Tuesday, July 15, 2008

Sending the Dogs Out to Hunt

By Martha Reed

Writing is a curious endeavor. You spend hours sitting in a room by yourself, muttering to the walls and hoping something fantastic will connect. Every writer has a different way of getting started: I start my day by massaging the previous day’s pages as a warm-up, flexing my mental fingers and then digging in and trying to push the storyline forward. I average about a page a day. Sometimes I leap too far ahead and then I have to go back and fill in a transitional gap, but usually I find that just writing slow and steady and reworking and retyping the sentences as I go along works best for me.

I’ve mentioned writerly superstitions on the Working Stiffs blog before and I recently turned up another one that I like to call: Sending the Dogs Out to Hunt.

When I’m working on a novel, and I know I’m going to have to put in a couple of years crafting 80,000 words in the right order, the sheer size of the task can get overwhelming and daunting, so I came up with a subterfuge, a cunning ploy that cuts my fear of finishing the project right off at the knees. I always keep a short story, something small - around 7,000 words - in current play. That way, as I slog around the 100 page quarter turn and enter my new novel’s backstretch, I can think of my short little sprinter piece way out there somewhere in front of me and hope that it crosses the finish line before I do. Thinking of my short story out there hunting for a new home keeps me hopeful whenever I take a break to check the mail and every once in awhile it surprises me and finishes first.

This little trick is how I keep my writer’s balance, by keeping something fresh and active out there, and I found myself pulled up short last month when my last story got unexpectedly accepted and I had nothing else to send out. I shrugged and thought I would be okay with that – after all, I was still writing – but I was wrong, and as I started losing sleep and experiencing separation anxiety I knew I needed to come up with a replacement story pretty fast. In a near panic I dug through my very, very, very old hopeful short story folder looking for a scrap of something I had already started that I could craft into something finished and new.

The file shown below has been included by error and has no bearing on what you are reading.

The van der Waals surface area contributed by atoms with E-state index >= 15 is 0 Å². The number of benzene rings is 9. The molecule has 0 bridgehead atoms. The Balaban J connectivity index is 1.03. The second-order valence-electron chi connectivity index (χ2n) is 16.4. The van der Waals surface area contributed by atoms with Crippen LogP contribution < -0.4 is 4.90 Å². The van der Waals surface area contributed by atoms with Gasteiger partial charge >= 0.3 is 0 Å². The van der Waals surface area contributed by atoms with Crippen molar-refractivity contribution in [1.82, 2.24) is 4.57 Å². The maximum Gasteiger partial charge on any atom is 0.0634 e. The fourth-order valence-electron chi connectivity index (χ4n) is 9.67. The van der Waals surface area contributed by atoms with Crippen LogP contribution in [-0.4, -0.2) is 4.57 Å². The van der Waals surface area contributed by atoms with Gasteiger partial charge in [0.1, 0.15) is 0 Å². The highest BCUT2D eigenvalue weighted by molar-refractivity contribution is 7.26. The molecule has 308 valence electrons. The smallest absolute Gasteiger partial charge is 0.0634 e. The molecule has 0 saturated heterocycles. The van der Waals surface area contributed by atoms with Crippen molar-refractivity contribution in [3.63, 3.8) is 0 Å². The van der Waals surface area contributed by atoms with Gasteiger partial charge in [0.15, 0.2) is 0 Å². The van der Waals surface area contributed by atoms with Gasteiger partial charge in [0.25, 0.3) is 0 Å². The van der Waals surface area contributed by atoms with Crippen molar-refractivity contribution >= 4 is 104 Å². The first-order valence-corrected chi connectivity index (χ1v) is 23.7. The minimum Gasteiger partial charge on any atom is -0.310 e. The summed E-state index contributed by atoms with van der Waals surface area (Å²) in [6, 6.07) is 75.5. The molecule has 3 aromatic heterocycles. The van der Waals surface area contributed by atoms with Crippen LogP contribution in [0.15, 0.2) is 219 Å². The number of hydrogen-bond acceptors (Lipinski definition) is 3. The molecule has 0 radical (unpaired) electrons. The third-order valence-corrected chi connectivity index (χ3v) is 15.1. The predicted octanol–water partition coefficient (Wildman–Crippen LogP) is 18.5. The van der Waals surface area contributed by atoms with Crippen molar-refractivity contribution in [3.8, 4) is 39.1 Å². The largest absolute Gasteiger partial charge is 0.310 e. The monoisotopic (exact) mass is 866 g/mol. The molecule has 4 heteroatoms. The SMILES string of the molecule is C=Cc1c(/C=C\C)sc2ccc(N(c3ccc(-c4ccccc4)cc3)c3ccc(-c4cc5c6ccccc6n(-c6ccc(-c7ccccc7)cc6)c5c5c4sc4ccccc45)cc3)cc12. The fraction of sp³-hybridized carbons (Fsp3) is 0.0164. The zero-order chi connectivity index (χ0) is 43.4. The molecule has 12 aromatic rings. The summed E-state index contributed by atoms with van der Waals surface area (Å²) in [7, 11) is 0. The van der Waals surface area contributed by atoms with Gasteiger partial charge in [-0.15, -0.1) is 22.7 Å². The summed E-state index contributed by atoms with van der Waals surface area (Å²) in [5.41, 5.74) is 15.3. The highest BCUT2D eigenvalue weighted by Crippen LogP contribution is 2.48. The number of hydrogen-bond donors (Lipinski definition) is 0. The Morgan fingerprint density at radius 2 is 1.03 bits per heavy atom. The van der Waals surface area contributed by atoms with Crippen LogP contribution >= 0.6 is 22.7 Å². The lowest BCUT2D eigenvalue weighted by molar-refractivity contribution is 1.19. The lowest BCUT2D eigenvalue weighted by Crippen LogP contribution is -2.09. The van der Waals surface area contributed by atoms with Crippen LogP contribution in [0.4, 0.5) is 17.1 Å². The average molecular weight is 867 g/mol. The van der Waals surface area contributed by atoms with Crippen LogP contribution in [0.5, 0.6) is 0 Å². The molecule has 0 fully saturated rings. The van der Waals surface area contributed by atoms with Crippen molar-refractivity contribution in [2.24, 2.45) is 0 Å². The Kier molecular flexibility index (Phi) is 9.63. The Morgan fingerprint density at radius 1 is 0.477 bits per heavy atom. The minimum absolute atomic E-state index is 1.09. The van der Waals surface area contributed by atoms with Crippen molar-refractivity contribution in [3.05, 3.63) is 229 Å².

(This is exactly why I tell new writers to not throw anything out – you may not need it now, you might not even like what you wrote now, but who’s to say you might not change your mind in a decade?)

I retrieved a couple of faded paragraphs that still had the power to make me laugh out loud and I started writing furiously, putting in twelve hours a day and not coming up for anything but my day job and food. After a back-to-back set of working weekends, I had two new stories eagerly waiting in the starting gate and I was ready to re-establish my balance. A quick trip to the post office and ahhh…they’re off! Now it’s time to go back to my novel and wait for the self-addressed stamped envelopes to arrive in the mail.

Good dog. Fetch. Bring it home.

PS. I love this picture but look into the dog’s eyes. That dog is not smiling.


Annette said...

I hear ya, Martha. I'm working on getting a few sprinters pulled together to send out into the world, too. My goal at the beginning of the year was one submission a month. That worked for a while (the same one kept getting rejected rather quickly, so I just sent it back out), but now I've fallen off the wagon and need to get something else out there.

Thanks for the reminder to quit thinking about it and JUST DO IT.

Tory said...

Great idea, Martha!

And I love the thought of a couple pages I wrote ten years ago inspiring me once again.

Sort of like refurbishing the old shopping mall from Annette's blog? :-)

Martha Reed said...

And it makes for something nice in the mail besides discount flyers and bills!

Annette said...

I don't think of rejection letters as nice. Sigh. ;-)

Joyce said...

I like email rejections better. Fast. Kind of like ripping off the Band-Aid with one quick yelp instead of slowly peeling it off.

JennieB said...

I still can't write short. Wish I could. My second manuscript ended up at 90,000 words just like my first one. All the others have been around 87,000-88,000. (Those are the ones that are making the rounds for me. The unsold books.) And while I know the guidelines for writing short stories, somehow I don't 'get' it. I can't seem to think small. Any suggestions?

Good post, Martha! No, that's not a happy dog.

Joyce said...

JB, I never thought I could write a short story either, but I recently wrote one that's 1000 words. It was a lot of fun!

Cathy said...

Your dedication is wonderful, but this year "The World Is Too Much with Me" (see previous blog). Maybe next year I'll get organized. It's just important to do what you can do whenever you can do it and don't give up.

Enjoyed your blog, Martha.